2. Hello Karl,

    thanks for replying on the blog directly. Wanted to send you the link, but you have been faster. 😉

    I think the problem is, that the expectations set by the press release and blog entry have been different from what was planned. I’ve talked to some other authors and LaunchPad-interested users, and I’m not alone with my feeling. Some also criticized that even just the rebranding necessary to avoid trademark violations caused too much work. They also had the impression that LaunchPad was to be released for self-hosting, like I was.

    You’re right that the posting in the mailing list makes it more clear, but not everyone is subscribed to the lists and has to rely on the information posted on the mentioned other sources – like I did. 😉

    However, it’s great that everyone on the mailing list reacted so fast when I asked my questions, and that the replies made it clear. I also appreciate that you added a note to the LaunchPad wiki on the primary goals – this surely will help a lot.

    So, thanks again! I’m still sure that open sourcing LaunchPad was the right decision, even if for our concrete plan is not suitable.



  3. It’s interesting — nothing in the blog post or any of the other announcements says (or even implies) that we’re aiming for self-hosting, but on the other hand, given that so many open source projects *do* measure their success by number of installations, it’s not unreasonable that you would assume we would too. If I could do it over, I’d put something in the blog post stating explicitly that that wasn’t our goal… But water under the bridge now. I’m glad it’s clarified; thanks for raising it.



  4. Hi Karl,

    sure, you are right, but when I heard that Canonical will open source LaunchPad, for sure I thought it will be in a state usable for own installation, and it seems I’m not the only one having this feeling. 😉

    However, as you said, now it’s clear and I was quite impress by the speed my inquiry on the mailing list has been answered. So, from my side, all is well, and now that you added the note to the website, it’s also clear for the rest. 🙂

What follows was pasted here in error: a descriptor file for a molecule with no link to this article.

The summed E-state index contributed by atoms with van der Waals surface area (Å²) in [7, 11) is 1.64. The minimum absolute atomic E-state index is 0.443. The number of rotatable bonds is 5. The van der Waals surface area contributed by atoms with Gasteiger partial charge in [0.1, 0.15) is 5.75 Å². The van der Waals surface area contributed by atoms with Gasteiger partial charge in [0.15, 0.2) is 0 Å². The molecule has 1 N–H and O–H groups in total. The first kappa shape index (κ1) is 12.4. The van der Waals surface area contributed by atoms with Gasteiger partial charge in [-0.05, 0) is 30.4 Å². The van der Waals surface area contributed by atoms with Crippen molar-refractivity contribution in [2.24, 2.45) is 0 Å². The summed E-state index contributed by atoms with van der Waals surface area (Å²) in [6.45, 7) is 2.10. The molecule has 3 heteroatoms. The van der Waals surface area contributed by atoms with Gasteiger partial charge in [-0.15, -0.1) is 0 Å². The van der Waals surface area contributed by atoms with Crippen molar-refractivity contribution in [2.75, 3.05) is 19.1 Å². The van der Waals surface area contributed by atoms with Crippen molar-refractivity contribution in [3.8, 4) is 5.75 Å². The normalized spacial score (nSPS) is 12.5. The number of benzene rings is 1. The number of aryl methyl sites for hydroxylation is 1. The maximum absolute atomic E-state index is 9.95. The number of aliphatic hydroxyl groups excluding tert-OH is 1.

Thanks again,


  5. I honestly admit that I did not read all the announcements and documentation in detail, but when I first heard about “Launchpad goes OpenSource”, I sure assumed that the code was in a state that would allow me to set up a local instance by myself 🙂

    I guess that is more of a long-term goal then. I would suggest to start with removing all trademark-infringing parts first. Once the legal barrier has been lowered, it’s more likely that others will tackle the technical issues…


  6. What do you think of Indefero? I was not very happy with the FusionForge Interface, and was looking for a similar solution. Codesion came close, but again was a nightmare to set up. I am zeroing on indefero for two reasons:
    1. its very simple – a google code clone
    2. its php-based and so easy to deploy
    (my other option was trac and its not easy to deploy it)

    But i am not sure how wise indefero might prove in the longer run. how is redmine in contrast?


  7. In general, I think it is possible, and I even recall I found a little howto for that somewhere, but I don’t have it handy at the moment. From a gut feeling, you can either try to change the binding of the service, which by default only seems to be at; or you try to route/NAT the local device. In addition, I think the installation created some local resolver names in /etc/hosts.

    I am sorry I don’t have more details, haven’t played with it for a while, but basically this should be an approach you can try.